From this point on, it was really all about the Earthquakes sending players forward and the Whitecaps turning them away, particularly after San Jose’s four-man line change in the 64th minute. The appearances of Chris Wondolowski, Cade Cowell, Carlos Fierro, and Andy Rios was Matias Almeyda undoubtedly unloading his clip to try and get back in the match.
Incidentally, I’ve never seen so many players leave the far side of the pitch and make that weird walk of shame behind the opposing goal and back to the bench.
But that’s the luxury of sitting on a lead when the opposing attack threatens without being threatening: for example, you end up getting breakaways for Dajome against the run of play and shots for a pressing Gaspar off bad turnovers. Fresh-legged subs Javain Brown (on for Gaspar at 68’) and Tosaint Ricketts (for Caicedo at 71’) only made it all the more tilted in favor of Vancouver.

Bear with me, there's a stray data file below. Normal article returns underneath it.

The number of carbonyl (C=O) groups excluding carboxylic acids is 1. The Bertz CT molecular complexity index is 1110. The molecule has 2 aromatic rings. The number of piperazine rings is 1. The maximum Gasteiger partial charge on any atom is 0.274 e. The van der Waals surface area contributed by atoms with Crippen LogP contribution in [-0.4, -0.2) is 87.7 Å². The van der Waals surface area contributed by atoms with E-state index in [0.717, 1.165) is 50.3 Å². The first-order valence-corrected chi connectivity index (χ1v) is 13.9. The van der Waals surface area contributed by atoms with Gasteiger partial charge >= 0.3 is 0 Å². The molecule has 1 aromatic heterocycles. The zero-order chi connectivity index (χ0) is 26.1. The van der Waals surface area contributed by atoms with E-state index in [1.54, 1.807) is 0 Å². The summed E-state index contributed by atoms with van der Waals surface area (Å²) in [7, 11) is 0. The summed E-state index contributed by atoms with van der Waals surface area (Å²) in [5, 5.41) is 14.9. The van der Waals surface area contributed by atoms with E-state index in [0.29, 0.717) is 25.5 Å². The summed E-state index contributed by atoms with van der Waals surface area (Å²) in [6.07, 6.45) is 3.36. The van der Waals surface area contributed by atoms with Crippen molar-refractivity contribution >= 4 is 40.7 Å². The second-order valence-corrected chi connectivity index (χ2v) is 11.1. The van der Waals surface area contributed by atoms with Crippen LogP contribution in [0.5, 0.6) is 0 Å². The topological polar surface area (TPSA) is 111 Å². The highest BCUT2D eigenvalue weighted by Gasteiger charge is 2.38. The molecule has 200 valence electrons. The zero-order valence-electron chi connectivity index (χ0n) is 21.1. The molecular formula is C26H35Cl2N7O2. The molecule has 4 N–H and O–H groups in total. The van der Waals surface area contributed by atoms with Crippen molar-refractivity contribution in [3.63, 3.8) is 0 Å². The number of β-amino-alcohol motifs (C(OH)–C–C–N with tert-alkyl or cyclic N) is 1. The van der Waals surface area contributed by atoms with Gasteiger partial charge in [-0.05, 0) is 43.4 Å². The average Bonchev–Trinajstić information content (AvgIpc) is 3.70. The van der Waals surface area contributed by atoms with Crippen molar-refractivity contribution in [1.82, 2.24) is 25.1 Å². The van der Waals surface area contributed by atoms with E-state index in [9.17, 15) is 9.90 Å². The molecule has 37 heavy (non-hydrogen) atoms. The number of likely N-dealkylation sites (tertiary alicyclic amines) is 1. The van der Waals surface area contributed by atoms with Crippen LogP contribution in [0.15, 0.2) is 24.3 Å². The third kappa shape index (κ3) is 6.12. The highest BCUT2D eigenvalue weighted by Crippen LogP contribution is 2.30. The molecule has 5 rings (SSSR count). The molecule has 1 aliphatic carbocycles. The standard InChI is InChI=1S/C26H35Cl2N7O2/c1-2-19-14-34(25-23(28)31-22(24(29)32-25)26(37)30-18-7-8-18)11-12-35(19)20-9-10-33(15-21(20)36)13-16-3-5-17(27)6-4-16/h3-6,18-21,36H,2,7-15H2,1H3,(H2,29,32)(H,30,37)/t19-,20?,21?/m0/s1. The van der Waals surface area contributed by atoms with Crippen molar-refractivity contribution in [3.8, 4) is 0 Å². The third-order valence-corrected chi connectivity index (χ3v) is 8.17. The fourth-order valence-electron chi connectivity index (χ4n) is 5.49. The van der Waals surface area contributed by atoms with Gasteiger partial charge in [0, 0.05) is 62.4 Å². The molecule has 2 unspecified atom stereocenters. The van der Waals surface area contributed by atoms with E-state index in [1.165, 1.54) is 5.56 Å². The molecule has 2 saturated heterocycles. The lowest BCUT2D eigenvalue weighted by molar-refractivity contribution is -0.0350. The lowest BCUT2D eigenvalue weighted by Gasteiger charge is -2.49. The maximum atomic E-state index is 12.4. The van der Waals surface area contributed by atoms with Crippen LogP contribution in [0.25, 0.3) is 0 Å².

Did I say White was destined for two? Better make it three:
A third goal, and his second header of the night? Forget Man of the Match; how about Brian White for Player of the Week?
Once the final Vancouver subs were made, with Ryan Raposo, Janio Bikel, and Kam Habibullah respectively in for Gauld, Owusu, and White, the frequency and severity at which Crepeau was tested began to climb, but he was ultimately able to hold on for his fifth, and the team’s sixth, clean sheet of the season.
- This starting eleven was certainly better than the last, a great example of the taste of home cooking vs. eating fast food in the drive-thru. That’s the unflinching life on the road in MLS, but it does speak to how important results at home can be. Vancouver being able to calm down and play their game was incredibly crucial.
- It’s easy to say this about Brain White after the night he had, but it’s equally valid with Florian Jungwirth, as well: they are looking more and more like the savviest mid-season signings the Whitecaps have ever made.
- Bruno Gaspar looked far more comfortable tonight than he had in his previous appearances. He still didn’t go a full ninety, but the effort was a solid one.